Samsung Galaxy Gear: Can a new wave of smartwatches succeed this time?

Samsung Galaxy Gear: Can a new wave of smartwatches succeed this time?

Summary: Samsung's Galaxy Gear smartwatch is expected to be unveiled in just a few weeks - but can smartwatches really make an impact this time around?

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We may soon find out if smartwatches will turn into the big money opportunity that many tech companies very much hope they could be, if Samsung unveils its new smartwatch, dubbed the Galaxy Gear, in early September.

The device will be unveiled on 4 September, according to a report by Bloomberg.

Before the iWatch: A history of smartwatches, in pictures

Before the iWatch: A history of smartwatches, in pictures

Before the iWatch: A history of smartwatches, in pictures

The Android-powered device is reportedly able to make phone calls, surf the web and display email, which would make Samsung the first in a wave of big tech companies releasing such devices. Samsung's competitors Microsoft, Google, LG (and a host of smaller players) have also said they are working on such devices.

Many of these companies, including Samsung, have built smartwatches on-and-off for years (indeed, the first smartwatches appeared more than a decade ago) but with little success. The earlier devices in particular had limited functions, were large, heavy, and featured batteries that drained rapidly.

But now the stakes are higher, as the smartphone market — particularly in the US and Western Europe — becomes saturated and tech companies look at new form factors. The unexpected success of the Kickstarter-financed Pebble smartwatch and the rise of wristwatch-like fitness bands has reignited interest in smartwatches, as have ongoing rumours that Apple is working on a similar device.

Recent smartwatches have tended to function as a second screen for a smartphone — for example, offering a way of reading emails or other updates while the phone stays in the user's pocket. There are already plenty of smartwatches that actually exist — the Pebble being the most celebrated of these (and compatible with both iOS and Android devices) along with Sony's SmartWatch (the second iteration of which goes on sale in September too).

If smartwatches take off there could be implications for industries from healthcare (such devices could be effective at monitoring health) through to banking (mobile payments could be easier with a watch than a phone).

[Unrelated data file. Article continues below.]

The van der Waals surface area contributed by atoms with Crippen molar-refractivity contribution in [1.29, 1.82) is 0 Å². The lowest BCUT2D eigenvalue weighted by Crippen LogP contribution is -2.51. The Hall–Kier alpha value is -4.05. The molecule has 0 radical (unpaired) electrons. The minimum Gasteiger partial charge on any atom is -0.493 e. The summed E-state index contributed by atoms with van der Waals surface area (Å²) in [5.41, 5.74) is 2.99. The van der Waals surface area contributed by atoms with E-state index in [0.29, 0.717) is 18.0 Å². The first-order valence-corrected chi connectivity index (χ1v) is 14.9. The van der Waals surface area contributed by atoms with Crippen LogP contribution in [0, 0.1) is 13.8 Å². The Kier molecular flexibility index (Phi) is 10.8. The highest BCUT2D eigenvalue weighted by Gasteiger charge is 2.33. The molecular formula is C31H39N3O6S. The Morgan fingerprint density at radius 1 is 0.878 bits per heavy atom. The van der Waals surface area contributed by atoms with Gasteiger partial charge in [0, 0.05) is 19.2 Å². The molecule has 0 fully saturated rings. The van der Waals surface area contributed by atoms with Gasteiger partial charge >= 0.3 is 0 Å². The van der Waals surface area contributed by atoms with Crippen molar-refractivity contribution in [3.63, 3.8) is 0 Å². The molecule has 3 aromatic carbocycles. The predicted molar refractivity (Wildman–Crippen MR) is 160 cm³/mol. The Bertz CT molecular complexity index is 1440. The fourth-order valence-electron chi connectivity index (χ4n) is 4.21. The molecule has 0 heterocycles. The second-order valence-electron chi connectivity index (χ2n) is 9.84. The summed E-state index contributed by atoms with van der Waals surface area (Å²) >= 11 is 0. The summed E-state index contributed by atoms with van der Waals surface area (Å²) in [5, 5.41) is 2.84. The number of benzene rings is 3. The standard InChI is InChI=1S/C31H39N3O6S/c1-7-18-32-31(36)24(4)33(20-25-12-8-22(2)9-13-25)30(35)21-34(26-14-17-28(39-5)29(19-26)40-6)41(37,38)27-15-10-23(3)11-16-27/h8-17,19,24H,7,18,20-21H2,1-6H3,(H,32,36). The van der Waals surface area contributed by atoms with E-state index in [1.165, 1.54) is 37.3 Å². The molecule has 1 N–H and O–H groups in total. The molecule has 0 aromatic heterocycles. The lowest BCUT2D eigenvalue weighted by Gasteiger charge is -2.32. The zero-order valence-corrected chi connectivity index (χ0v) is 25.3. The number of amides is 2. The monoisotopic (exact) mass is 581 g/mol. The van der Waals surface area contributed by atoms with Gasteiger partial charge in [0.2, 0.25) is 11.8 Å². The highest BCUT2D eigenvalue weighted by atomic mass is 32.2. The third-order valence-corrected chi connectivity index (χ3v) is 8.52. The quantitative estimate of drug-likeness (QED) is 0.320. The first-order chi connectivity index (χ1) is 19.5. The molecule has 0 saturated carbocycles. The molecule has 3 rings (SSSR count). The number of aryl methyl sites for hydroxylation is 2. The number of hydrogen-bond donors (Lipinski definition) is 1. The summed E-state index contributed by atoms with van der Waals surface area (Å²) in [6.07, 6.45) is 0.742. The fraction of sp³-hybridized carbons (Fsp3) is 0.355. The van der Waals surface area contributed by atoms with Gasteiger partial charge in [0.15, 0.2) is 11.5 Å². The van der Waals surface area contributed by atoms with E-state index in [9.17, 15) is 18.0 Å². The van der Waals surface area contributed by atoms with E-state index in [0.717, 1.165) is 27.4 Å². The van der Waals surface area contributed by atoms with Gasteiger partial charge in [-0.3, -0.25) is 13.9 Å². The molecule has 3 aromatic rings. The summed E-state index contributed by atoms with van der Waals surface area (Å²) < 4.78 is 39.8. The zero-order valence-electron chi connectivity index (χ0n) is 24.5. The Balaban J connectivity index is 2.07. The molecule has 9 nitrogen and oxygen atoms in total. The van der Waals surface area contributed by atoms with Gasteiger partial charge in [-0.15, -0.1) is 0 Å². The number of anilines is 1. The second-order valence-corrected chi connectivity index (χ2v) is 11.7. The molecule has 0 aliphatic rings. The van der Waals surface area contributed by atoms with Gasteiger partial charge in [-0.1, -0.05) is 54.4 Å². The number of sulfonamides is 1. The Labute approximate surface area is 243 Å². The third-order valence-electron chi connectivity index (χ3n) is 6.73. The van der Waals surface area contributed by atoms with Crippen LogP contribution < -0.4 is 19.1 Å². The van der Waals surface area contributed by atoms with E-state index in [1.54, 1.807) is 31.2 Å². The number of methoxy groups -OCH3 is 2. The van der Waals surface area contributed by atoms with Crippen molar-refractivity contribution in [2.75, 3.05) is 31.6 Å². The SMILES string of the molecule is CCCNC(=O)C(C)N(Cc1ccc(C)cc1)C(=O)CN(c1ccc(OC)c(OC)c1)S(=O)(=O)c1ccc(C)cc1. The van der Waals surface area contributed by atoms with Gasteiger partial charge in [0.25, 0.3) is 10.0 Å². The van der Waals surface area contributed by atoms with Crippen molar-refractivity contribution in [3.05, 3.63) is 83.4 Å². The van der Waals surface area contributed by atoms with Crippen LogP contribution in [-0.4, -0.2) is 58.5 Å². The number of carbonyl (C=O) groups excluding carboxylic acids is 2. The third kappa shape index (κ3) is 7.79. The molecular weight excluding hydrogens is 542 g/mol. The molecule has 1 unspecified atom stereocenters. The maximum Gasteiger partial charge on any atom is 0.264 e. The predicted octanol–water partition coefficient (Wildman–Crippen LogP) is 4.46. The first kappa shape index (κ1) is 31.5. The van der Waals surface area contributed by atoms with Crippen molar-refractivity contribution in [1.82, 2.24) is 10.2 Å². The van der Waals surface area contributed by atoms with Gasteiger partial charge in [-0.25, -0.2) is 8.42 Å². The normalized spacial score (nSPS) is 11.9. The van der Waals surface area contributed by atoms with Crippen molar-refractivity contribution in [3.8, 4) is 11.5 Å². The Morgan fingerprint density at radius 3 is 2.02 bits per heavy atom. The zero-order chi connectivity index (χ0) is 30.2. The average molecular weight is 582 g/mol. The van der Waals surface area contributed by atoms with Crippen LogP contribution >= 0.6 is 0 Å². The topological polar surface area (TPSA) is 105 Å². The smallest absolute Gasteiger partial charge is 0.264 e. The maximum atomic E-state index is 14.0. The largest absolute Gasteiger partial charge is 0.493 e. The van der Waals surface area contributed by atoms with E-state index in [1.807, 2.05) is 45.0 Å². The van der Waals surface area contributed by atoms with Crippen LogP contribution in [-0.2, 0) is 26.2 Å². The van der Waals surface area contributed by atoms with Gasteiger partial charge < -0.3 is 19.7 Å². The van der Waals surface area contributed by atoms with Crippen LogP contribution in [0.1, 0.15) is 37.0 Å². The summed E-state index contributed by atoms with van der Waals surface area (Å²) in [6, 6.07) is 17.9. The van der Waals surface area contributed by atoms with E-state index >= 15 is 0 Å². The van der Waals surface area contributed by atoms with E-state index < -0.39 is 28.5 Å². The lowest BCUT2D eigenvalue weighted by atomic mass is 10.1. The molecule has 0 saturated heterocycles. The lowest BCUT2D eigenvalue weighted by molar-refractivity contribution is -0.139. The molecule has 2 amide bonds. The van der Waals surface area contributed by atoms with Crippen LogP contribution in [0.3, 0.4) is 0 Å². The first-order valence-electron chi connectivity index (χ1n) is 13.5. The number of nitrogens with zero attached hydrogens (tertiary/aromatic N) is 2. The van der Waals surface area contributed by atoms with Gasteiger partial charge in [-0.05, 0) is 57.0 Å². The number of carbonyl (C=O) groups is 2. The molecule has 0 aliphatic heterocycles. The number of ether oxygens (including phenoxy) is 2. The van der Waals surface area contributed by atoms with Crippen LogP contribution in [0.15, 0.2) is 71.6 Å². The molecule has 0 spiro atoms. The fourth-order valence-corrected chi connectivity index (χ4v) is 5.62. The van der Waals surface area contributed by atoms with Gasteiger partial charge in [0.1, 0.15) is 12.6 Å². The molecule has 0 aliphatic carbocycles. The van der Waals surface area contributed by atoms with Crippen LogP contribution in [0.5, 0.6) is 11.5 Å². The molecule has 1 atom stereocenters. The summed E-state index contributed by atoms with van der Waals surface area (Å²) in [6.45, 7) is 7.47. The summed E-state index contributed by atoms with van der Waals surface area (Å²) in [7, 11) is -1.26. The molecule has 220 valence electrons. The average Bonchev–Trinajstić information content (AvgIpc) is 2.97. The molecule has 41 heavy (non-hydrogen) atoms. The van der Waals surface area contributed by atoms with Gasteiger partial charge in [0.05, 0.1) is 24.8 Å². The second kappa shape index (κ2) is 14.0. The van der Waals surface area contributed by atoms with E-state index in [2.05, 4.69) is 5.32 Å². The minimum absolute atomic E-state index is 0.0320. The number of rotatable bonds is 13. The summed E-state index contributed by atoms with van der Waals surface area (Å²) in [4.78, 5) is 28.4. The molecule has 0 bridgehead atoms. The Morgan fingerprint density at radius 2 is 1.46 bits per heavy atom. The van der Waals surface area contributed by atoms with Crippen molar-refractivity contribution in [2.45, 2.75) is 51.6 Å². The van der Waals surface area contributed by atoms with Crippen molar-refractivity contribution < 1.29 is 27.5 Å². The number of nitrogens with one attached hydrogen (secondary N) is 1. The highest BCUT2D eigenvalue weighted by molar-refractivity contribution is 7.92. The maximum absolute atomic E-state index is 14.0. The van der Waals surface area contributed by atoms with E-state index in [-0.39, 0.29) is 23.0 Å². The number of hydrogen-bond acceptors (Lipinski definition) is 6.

Nobody is entirely convinced that smartwatches will be a huge success (indeed, past history would suggest ongoing disappointment), but nobody wants to risk getting left behind, either. If Samsung's device is well received by consumers, the rest of the tech giants will accelerate their plans.

More smartwatch stories

Topics: Smartphones, Hardware, Samsung

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11 comments
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  • Not for watch guys

    I think these watches could take off especially if phone/phablet sizes keep growing. Imagine a galaxy 8.0 for example with a cell radio and your watch is the Bluetooth remote. Essentially what google is doing with glass. As for watch enthusiasts, my guess is most of us won’t be very interested.
    2low_tech
  • What makes you think mobile banking would be

    easier with a watch than a smartphone? Especially one that requires you to have a smartphone for connectivity anyway.
    Johnny Vegas
    • Payments not banking

      I think the idea is that someone might be more likely to pay with a swipe of a smartwatch rather than have to dig a phone out of their pocket. There's no certainty that smartwatches will break through, but think if the all the use cases for smartphones that weren't imagined a decade ago...
      Steve Ranger
  • Simplified hotspot

    Smartwatches can be simple smart to perform user friendly tasks as a simple phone, contact UI and Calendar; however be a powered complement for additional mobile devices like tablets as a 4G/WiFi hotsopt, GPS tracker for sports, delivery guys with bluetooth for headsets etc. There are users like me that a phone in a small form factor is important; however having a another device like a tablet or computer with internet service powered by the smartwatch in order to run more complex applications or business oriented tasks is key.
    Service providers need to enable consumers to eat as much data as possible, a smart watch might be an option.
    mhcruz@...
  • It can succeed

    To your question of "Can a new wave of smartwatches succeed this time?" I would say yes, but only if Apple joins in and shows the World how insanely great the smart watches are and how you definitely need one. After that Samsung can copy it :P
    Andis Slaitas